Advanced aerodynamics and a tuned Imp engine made a giant-killer of the tiny, wood-framed Costin-Nathan. Drive-My gets to know the recently rebuilt prototype. Words James Page. Photography Charlie Magee.
COSTIN-NATHAN The racing car he built first - now restored
Return of the giant killer
Even in a pitlane containing everything from Citroen C1s to Lola T70s, the Costin-Nathan stands out. Not often do you see a racing car made largely of wood, and throughout the day people do a double-take as they register its untrimmed cockpit. Few seem to know what it is, despite the ‘Costin- Nathan’ script across the nose, one notable exception being Willie Green, who enthuses about racing against it during the 1960s.
Running his hand over the newly painted bodywork is Roger Nathan himself - the man who, more than 50 years earlier, teamed up with Frank Costin to make this car a reality. He’s recently overseen its restoration and is about to reacquaint himself with both the car and with Silverstone itself.
‘Copse is the only corner I recognise,’ he says with a smile after a few shakedown laps, the eight-corner layout of decades ago having been replaced by the 18 turns of the current Silverstone Grand Prix circuit. Despite that, he professes himself happy with the handling and enthusiastically offers us a few laps.
The car is small and incredibly low, and the driving position reclined, so once ensconced you feel as if you look up at everything; alongside us in the garage is a pre-war Aston Martin, which towers above. The rev-counter is in the middle of the dashboard, and to the right are the read-outs for oil pressure and water temperature. The gauges below that are largely obscured by the right-hand gearlever, but directly in front is a large oil-pressure warning light, which brings to mind the Brockbank cartoon showing a racing car with an oversized revcounter and the driver saying to his mechanics: ‘I’ve had enough of your thinly veiled insults.’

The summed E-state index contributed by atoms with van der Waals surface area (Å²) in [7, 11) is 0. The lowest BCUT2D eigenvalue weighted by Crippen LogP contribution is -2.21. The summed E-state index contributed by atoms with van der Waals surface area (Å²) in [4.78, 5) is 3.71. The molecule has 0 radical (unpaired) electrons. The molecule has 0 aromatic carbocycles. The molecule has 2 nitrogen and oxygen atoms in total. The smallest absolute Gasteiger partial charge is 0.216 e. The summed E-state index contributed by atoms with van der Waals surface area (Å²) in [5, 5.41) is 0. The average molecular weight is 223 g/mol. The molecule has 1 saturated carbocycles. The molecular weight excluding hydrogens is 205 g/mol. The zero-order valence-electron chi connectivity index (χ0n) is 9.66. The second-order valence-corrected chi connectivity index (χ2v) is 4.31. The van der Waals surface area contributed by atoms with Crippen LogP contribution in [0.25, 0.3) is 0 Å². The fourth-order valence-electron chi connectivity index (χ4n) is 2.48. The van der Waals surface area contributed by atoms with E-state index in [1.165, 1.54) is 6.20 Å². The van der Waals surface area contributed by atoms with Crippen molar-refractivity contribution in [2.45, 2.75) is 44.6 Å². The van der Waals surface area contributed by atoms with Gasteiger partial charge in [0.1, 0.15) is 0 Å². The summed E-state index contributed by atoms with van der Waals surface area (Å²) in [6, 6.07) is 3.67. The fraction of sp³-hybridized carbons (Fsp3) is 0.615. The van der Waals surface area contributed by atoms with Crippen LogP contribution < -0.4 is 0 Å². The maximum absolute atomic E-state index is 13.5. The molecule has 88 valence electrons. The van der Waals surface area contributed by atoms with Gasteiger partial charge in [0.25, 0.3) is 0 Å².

The 998cc Hillman Imp engine does little below 4000rpm, but from there it runs crisply up to more than 7000rpm. It’s giving 108bhp, enough to offer impressive acceleration in a car that weighs only 410kg. The gearing is short for the wide open spaces of Silverstone’s GP layout and 7000rpm in top comes up on almost every straight stretch of tarmac. At the end of Hangar Straight, a small light indicating 7500rpm blinks on.
But the main thing that stands out is the immense grip. Sir Jackie Stewart once said of the Lotus 33 that its centre of gravity seemed to be 12 inches below the track surface, such was the traction on offer. Through the long right-handers at Stowe and Brooklands, the Costin-Nathan evokes the same feeling as it just sits there, completely unruffled as your left hip gets pressed with increasing force against the unforgiving wooden tub.
A Porsche 911 comes past on the approach to Copse, but all the way through the Becketts complex the diminutive sports-racer is closing the gap again. Its cornering abilities are such that a proper driver would hardly have to back off between Brooklands and Club corners, perhaps half the lap, and the whole package is a lesson in what can be achieved with a lightweight, aerodynamic design. Less, in this case, is definitely more. This car was the prototype for what turned out to be a short production run of no more than 20 Costin-Nathans, which ended up being produced in both open and closed forms. Roger Nathan had made a name for himself racing a Lotus Elite and a Brabham BT8 during the early 1960s, as well as running a tuning company with ex-Lotus mechanic Willie Griffiths. When the Hillman Imp was launched in 1963, they became well known for their work on its four-cylinder aluminium engine.
During his time at Lotus, Griffiths had got to know Frank Costin, the former head of aerodynamic flight testing at de Havilland who’d gone on to work on the Vanwall Grand Prix car as well as Colin Chapman’s MkVIII, MklX and Eleven.
‘Frank would pop in to talk to Willie,’ recalls Nathan. ‘He mentioned that he had a design for a new sports car, and he was looking for a small, powerful engine to go in it. Willie said to him: “Go and pick up that engine on the bench.” Frank told him not to be daft, but Willie said it again so Frank went over, put his arms around this Imp engine and picked it up!